A Year In Food

From New York to Costa Rica to Europe to California: 365 Days of Dining Out

Wednesday, May 18, 2005

May 17.

Special Feature -

Dine Around Downtown - Chase Manhattan Plaza, Financial District

The stockbrokers swarm. The lawyers show up in packs. The secretaries assemble. It sounds like every painful lunch hour in the Financial District, but when the scents of duck and date confit, paella and creme brulee are in the air, you know something special is happening. And so I showed up too, to the second Annual Dine Around Downtown, ready to brave the crowds to see what the fifty Financial District and Tribeca restaurants had to offer.





After being wowed by Bouley’s Young Garlic Soup at last year’s inaugural event, I was determined to get there as my first stop. It turned out the only thing that Bouley and Danube were jointly offering was a dessert. I momentarily considered coming back later, but it looked too good to pass by without trying. It turned out to be even better than it looked, easily the best thing I’d have that day. The granite added a refreshing and novel element, the mousse was decadent and delicious and the strawberries were superbly soft and flavorful. It only renewed my love for Bouley, which still remains one of the best meals I’ve had in New York. 8/10





Next, I had to indulge my craving for risotto, with a stop at The Grill Room’s outpost. I’d never heard of this restaurant, but the combination of artichoke and asparagus convinced me to give it a try. The risotto was good, with bits of both vegetables popping up through the rice. Still, it was far from the best risotto I’ve had, and for someone who appreciates this dish as much as me, The Grill Room’s preparation left me surprisingly ambivalent. 6/10





After two vegetarian offerings, I decided it was time for some meat. Dario alerted me to Ancora’s Kobe Beef Ravioli, which I was excited to try. On menu after menu, I’ve seen this extra-rich Japanese beef appear, but I’ve never gotten a chance to try it. I now had a chance, although I was puzzled by and suspicious of the $5 price tag for a generous serving of the ravioli. I reasoned the Kobe must be mixed with other beef. Whatever the explanation, the preparation sabotaged the pasta. The ravioli was topped with a weirdly sweet red wine sauce, which clashed with the heavy meatiness of the beef. Also, the filling was very finely ground, obscuring the Kobe’s flavor. Still, the mushrooms on top were a nice touch and the flavor that did manage to come through the poorly chosen sauce was delicious. 5/10





I was thinking about dessert at this point, but then I caught the golden-brown sight of Peekytoe crabcake. I’ve always had great experiences with Peekytoe crab, and wanted to see what Battery Gardens, a restaurant I’ve been to numerous times, would do with it. The crabcake was delicious, well-seasoned and not too greasy. Interestingly, it also came squiggled with peanut sauce, a curious addition I surprisingly enjoyed. The cabbage slaw was another welcome side. Battery Gardens, which is underrated for their often great seafood dishes, had done it again. 7/10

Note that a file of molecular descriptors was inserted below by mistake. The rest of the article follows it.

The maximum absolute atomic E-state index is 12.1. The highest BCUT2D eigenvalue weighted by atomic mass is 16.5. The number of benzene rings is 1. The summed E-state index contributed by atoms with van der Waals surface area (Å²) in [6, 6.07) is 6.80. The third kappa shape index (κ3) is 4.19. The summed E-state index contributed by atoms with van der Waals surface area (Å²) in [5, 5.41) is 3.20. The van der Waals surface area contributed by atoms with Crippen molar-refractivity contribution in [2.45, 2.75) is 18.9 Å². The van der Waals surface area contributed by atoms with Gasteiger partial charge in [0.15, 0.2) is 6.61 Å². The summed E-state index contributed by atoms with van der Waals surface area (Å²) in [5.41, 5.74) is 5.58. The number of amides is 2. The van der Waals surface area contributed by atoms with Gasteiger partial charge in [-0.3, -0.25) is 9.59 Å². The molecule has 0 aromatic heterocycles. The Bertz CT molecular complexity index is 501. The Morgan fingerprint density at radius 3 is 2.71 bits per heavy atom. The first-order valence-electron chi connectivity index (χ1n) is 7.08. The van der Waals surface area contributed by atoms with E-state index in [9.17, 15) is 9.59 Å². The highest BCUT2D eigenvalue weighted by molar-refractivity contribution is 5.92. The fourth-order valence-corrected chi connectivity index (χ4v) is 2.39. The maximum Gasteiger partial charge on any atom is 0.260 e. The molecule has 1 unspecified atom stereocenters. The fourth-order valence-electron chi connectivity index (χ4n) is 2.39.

Finally, after discovering Ciao Bello’s incredible Blood Orange Sorbet at last year’s Dine Around Downtown, I elected to end at their station again. This time, I went with gelato, picking Malted Milk Ball and Tahitian Vanilla. The former was on top, so I tried it first. It did a good job of reproducing the flavor of a Whopper, but the cream was too overloaded with the actual milk balls. In one spoonful, I might get five or six milk balls, which was too prominent and distracting from the gelato. On the other hand, the Tahitian Vanilla, that I’d gotten on a whim, was uniformly wonderful. The taste was subtle but strong, with the vanilla bean specks testifying to Ciao Bello’s high quality. 7/10

Walking back to my office, I reflected on the event, enumerating the pros and cons. From a pessimistic point of view, the crowds and lines can be overwhelming, the prices for the foods you sample can quickly add up, and the misses can outnumber the hits. But it’s also a break from work, a chance to try new restaurants at a minimal cost, and a staggering variety of options. Best of all, it’s an opportunity to seek out something that’ll stay with you long after all the briefs have been filed and the market closes for the day.

1 Comments:

Anonymous Yvonne said...

Wow. I suddenly feel silly for only trying a few things (a seafood roll and Shepherd's pie). Oddly enough, I found your page while sitting at one of the S&C terminals in the library. Well, this is getting bookmarked on my laptop.

5:49 PM  

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